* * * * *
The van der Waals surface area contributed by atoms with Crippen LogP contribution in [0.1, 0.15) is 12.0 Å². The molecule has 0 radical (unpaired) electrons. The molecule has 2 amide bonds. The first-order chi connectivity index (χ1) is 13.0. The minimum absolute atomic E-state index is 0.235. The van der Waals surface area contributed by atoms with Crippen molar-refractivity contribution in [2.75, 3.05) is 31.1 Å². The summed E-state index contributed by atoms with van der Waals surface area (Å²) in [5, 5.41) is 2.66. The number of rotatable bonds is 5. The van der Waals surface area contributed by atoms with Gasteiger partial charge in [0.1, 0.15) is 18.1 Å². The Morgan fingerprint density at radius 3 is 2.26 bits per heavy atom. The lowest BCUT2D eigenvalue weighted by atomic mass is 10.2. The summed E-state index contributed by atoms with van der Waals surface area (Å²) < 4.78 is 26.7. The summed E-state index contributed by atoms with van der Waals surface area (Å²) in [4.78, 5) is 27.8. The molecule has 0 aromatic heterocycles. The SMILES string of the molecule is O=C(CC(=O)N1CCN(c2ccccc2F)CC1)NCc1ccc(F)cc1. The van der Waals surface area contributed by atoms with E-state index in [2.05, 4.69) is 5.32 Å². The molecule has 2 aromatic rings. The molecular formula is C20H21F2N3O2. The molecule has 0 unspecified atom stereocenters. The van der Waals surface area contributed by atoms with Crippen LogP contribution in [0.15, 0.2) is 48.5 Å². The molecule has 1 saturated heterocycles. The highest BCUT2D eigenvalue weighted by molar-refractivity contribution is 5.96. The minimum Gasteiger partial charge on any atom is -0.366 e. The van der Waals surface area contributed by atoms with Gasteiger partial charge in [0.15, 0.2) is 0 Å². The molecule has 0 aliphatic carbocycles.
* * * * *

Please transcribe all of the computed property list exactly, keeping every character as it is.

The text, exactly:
The van der Waals surface area contributed by atoms with Crippen LogP contribution in [0.1, 0.15) is 12.0 Å². The molecule has 0 radical (unpaired) electrons. The molecule has 2 amide bonds. The first-order chi connectivity index (χ1) is 13.0. The minimum absolute atomic E-state index is 0.235. The van der Waals surface area contributed by atoms with Crippen molar-refractivity contribution in [2.75, 3.05) is 31.1 Å². The summed E-state index contributed by atoms with van der Waals surface area (Å²) in [5, 5.41) is 2.66. The number of rotatable bonds is 5. The van der Waals surface area contributed by atoms with Gasteiger partial charge in [0.1, 0.15) is 18.1 Å². The Morgan fingerprint density at radius 3 is 2.26 bits per heavy atom. The lowest BCUT2D eigenvalue weighted by atomic mass is 10.2. The summed E-state index contributed by atoms with van der Waals surface area (Å²) < 4.78 is 26.7. The summed E-state index contributed by atoms with van der Waals surface area (Å²) in [4.78, 5) is 27.8. The molecule has 0 aromatic heterocycles. The SMILES string of the molecule is O=C(CC(=O)N1CCN(c2ccccc2F)CC1)NCc1ccc(F)cc1. The van der Waals surface area contributed by atoms with E-state index in [2.05, 4.69) is 5.32 Å². The molecule has 2 aromatic rings. The molecular formula is C20H21F2N3O2. The molecule has 0 unspecified atom stereocenters. The van der Waals surface area contributed by atoms with Crippen LogP contribution in [0.15, 0.2) is 48.5 Å². The molecule has 1 saturated heterocycles. The highest BCUT2D eigenvalue weighted by molar-refractivity contribution is 5.96. The minimum Gasteiger partial charge on any atom is -0.366 e. The van der Waals surface area contributed by atoms with Gasteiger partial charge in [0.15, 0.2) is 0 Å². The molecule has 0 aliphatic carbocycles.